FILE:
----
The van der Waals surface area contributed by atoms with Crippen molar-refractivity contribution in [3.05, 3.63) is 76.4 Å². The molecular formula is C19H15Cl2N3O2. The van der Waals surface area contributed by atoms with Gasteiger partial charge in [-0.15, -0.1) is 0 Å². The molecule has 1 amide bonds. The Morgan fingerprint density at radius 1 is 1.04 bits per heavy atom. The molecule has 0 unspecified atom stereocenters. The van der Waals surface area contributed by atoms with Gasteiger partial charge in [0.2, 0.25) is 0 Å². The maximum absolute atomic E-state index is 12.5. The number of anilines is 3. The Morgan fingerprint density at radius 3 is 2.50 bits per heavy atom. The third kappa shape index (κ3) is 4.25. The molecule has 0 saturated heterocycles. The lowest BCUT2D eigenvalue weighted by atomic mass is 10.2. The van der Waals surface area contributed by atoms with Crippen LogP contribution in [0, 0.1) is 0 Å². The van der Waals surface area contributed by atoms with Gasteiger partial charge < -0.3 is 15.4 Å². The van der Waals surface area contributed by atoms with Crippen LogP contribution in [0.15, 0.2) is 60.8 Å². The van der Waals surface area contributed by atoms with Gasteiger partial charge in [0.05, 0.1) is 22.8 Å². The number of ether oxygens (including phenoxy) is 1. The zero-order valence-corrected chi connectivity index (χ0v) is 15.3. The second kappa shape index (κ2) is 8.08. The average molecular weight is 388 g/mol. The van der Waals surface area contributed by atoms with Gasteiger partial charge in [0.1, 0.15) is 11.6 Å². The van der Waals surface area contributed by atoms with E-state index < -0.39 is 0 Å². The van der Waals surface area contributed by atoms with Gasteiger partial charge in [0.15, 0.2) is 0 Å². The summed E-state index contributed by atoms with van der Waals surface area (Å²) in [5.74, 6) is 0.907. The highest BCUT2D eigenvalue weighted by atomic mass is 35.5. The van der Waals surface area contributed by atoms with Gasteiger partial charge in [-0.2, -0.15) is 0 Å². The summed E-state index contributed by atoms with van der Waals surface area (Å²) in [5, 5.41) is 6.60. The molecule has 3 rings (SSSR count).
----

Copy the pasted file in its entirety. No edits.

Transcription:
The van der Waals surface area contributed by atoms with Crippen molar-refractivity contribution in [3.05, 3.63) is 76.4 Å². The molecular formula is C19H15Cl2N3O2. The van der Waals surface area contributed by atoms with Gasteiger partial charge in [-0.15, -0.1) is 0 Å². The molecule has 1 amide bonds. The Morgan fingerprint density at radius 1 is 1.04 bits per heavy atom. The molecule has 0 unspecified atom stereocenters. The van der Waals surface area contributed by atoms with Gasteiger partial charge in [0.2, 0.25) is 0 Å². The maximum absolute atomic E-state index is 12.5. The number of anilines is 3. The Morgan fingerprint density at radius 3 is 2.50 bits per heavy atom. The third kappa shape index (κ3) is 4.25. The molecule has 0 saturated heterocycles. The lowest BCUT2D eigenvalue weighted by atomic mass is 10.2. The van der Waals surface area contributed by atoms with Crippen LogP contribution in [0, 0.1) is 0 Å². The van der Waals surface area contributed by atoms with Gasteiger partial charge < -0.3 is 15.4 Å². The van der Waals surface area contributed by atoms with Crippen LogP contribution in [0.15, 0.2) is 60.8 Å². The van der Waals surface area contributed by atoms with Gasteiger partial charge in [0.05, 0.1) is 22.8 Å². The number of ether oxygens (including phenoxy) is 1. The zero-order valence-corrected chi connectivity index (χ0v) is 15.3. The second kappa shape index (κ2) is 8.08. The average molecular weight is 388 g/mol. The van der Waals surface area contributed by atoms with Gasteiger partial charge in [0.1, 0.15) is 11.6 Å². The van der Waals surface area contributed by atoms with E-state index < -0.39 is 0 Å². The van der Waals surface area contributed by atoms with Gasteiger partial charge in [0.15, 0.2) is 0 Å². The summed E-state index contributed by atoms with van der Waals surface area (Å²) in [5.74, 6) is 0.907. The highest BCUT2D eigenvalue weighted by atomic mass is 35.5. The van der Waals surface area contributed by atoms with Gasteiger partial charge in [-0.2, -0.15) is 0 Å². The summed E-state index contributed by atoms with van der Waals surface area (Å²) in [5, 5.41) is 6.60. The molecule has 3 rings (SSSR count).